Why are stars of different masses? (Advanced)

I understand that stars could be created in different densities of gas, but have always assumed that fusion would always occur once a certain critical mass had been achieved. Once this mass had been achieved and fusion started then the outward pressure would counteract the gravitation inflow of matter and so all stars would be roughly the same size, yet this is not the case.

First, you should understand that there are several types of stars. Main sequence stars are those that fuse hydrogen into helium in their cores. There are other stars like giant stars which have exhausted hydrogen in their cores and are in various stages of evolution.

The density of gases in main sequence stars are roughly the same as the main constituent is always hydrogen and helium. The size of stars depends mainly on its mass. Note that what determines the birth of a star is not a critcal mass (even though that is important in determining the minimum mass required to form a star) but the temperature reached in the core of the star. A star is born as a main sequence star when the temperature of the star's core becomes high enough to fuse hydrogen into helium. So, it is not the mass of the core that is constant in stars, but the temperature of the core and that is around 15 million degrees Kelvin.

Now, stars are born out of dense cores in molecular clouds. In general, bigger the mass of the dense core, the more massive the star that is born from it. This is simply because the star has more material to accrete from.

The radius of a star is determined by hydrostatic equilibrium which is the balance between the energy generation in the center of the star and gravity that tends to collapse the star. In more massive (main sequence) stars, there is more matter and the pressure in the core is more. As a result (and a couple of other details), the rate of fusion in massive stars is much more than in low mass stars. This higher rate of energy generation helps balance the greater mass and the radius of these stars is more than those of low mass stars.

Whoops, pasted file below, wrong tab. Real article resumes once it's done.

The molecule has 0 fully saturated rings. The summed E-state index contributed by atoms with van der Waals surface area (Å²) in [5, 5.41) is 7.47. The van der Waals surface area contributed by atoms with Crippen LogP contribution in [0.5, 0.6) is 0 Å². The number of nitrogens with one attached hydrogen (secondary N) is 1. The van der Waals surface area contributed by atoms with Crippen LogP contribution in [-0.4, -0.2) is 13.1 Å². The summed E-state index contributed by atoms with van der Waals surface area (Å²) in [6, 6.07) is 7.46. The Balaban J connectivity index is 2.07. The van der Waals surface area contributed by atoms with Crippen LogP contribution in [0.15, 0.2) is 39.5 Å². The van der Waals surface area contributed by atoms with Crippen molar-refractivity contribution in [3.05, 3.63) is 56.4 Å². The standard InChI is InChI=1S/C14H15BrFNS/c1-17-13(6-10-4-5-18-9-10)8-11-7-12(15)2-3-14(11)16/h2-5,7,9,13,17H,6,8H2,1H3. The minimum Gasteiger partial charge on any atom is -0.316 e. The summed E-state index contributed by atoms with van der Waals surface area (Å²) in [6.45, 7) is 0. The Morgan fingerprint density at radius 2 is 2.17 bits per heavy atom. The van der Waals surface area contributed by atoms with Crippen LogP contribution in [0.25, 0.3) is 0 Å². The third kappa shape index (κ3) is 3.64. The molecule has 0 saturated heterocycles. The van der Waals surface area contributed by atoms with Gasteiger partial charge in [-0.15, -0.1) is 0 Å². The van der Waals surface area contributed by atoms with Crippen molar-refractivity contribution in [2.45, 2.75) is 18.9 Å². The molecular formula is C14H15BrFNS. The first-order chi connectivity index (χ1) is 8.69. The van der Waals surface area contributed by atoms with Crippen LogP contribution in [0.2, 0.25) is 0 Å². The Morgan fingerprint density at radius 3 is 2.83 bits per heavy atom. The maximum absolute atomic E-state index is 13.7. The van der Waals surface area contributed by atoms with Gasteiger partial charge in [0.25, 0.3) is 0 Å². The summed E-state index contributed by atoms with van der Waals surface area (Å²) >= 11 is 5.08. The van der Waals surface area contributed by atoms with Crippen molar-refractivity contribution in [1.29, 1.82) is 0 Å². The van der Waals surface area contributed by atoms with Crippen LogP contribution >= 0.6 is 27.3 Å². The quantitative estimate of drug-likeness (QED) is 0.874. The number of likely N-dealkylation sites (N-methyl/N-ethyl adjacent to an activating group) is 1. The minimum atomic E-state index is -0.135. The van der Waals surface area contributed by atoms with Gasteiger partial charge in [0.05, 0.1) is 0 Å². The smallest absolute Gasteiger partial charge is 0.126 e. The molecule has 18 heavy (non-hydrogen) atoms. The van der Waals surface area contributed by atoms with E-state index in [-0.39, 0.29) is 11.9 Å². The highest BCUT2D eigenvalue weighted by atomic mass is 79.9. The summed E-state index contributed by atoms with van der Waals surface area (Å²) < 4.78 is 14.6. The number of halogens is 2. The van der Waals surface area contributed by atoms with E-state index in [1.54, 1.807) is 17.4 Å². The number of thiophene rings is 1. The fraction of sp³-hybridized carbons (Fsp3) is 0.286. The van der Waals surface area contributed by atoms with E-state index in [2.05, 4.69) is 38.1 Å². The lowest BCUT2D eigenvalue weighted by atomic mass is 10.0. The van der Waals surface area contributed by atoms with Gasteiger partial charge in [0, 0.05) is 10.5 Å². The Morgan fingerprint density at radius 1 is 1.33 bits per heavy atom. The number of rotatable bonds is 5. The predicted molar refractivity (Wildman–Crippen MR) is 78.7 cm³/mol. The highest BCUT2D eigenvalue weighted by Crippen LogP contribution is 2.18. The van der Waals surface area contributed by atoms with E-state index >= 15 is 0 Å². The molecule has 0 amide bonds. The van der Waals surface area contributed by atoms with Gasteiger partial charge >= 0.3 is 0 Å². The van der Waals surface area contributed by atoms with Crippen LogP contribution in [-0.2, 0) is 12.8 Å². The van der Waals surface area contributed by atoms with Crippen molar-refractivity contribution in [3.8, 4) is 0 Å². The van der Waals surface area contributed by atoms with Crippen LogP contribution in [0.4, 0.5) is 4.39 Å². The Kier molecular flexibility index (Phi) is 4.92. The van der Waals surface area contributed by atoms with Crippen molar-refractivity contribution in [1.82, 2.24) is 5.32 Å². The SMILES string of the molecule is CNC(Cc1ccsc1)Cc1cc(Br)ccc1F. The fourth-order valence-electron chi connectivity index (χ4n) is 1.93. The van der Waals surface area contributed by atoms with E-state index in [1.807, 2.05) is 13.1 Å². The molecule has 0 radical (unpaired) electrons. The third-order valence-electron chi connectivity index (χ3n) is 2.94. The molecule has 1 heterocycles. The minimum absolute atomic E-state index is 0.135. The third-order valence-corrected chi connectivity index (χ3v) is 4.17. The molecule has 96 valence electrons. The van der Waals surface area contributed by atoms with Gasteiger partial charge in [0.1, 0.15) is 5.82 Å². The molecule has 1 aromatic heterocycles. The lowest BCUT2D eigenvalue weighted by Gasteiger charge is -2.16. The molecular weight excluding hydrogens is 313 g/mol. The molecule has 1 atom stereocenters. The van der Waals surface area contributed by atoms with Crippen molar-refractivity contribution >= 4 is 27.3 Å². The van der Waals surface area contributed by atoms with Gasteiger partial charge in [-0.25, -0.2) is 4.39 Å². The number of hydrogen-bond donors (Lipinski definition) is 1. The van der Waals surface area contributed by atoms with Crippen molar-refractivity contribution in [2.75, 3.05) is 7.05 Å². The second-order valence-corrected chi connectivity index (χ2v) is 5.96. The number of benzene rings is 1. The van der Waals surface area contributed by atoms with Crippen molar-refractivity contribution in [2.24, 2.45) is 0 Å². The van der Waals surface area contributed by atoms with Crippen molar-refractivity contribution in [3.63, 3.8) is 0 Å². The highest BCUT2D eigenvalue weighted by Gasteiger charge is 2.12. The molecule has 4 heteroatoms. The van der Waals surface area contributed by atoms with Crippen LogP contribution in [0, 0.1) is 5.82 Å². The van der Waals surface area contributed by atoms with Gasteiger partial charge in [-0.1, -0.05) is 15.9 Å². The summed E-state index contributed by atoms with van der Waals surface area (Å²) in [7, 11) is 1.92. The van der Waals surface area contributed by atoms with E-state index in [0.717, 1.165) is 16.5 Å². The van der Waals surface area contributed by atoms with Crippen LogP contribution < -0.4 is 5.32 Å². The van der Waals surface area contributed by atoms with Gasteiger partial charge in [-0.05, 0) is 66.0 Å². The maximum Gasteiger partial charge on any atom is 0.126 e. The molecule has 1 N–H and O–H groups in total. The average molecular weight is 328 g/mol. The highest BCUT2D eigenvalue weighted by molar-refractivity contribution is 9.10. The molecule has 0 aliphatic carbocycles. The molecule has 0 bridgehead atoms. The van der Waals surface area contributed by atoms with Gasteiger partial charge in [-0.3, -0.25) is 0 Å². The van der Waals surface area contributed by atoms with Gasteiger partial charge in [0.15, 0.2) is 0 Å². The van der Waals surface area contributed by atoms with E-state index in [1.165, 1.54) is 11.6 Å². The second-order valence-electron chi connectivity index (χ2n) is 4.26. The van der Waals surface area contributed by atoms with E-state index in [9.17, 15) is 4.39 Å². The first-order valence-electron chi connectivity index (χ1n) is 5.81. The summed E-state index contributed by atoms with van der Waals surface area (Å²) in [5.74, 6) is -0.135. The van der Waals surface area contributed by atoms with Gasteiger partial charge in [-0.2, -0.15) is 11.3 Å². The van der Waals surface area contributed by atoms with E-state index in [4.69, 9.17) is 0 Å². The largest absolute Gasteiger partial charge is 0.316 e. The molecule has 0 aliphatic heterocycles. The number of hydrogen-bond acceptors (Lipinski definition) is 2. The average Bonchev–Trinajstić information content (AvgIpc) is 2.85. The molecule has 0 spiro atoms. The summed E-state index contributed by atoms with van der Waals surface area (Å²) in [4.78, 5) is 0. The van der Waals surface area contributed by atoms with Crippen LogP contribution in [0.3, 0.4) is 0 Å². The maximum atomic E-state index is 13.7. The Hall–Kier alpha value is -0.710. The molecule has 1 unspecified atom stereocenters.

The story is different in evolved stars like giant stars. Once hydrogen in the core of the star is exhausted, the energy generation becomes small and the core starts to collapse. But as the star collapses, the temperature inside the star goes up and at some point, the hydrogen in the shell outside the core starts to fuse. This is called shell burning and produces a lot of energy in a small timescale. This sudden release of energy in shell burning causes the envelope of the star to expand by a huge amount so that the star becomes bloated. This is the reason why you find some stars that are cool outside (like Betelguese) and much larger than the size of the Sun (if you put Betelguese in the position of the Sun, it will extend to outside the radius of Jupiter).

 

This page updated on June 27, 2015

About the Author

Jagadheep D. Pandian

Jagadheep D. Pandian

Jagadheep built a new receiver for the Arecibo radio telescope that works between 6 and 8 GHz. He studies 6.7 GHz methanol masers in our Galaxy. These masers occur at sites where massive stars are being born. He got his Ph.D from Cornell in January 2007 and was a postdoctoral fellow at the Max Planck Insitute for Radio Astronomy in Germany. After that, he worked at the Institute for Astronomy at the University of Hawaii as the Submillimeter Postdoctoral Fellow. Jagadheep is currently at the Indian Institute of Space Scence and Technology.

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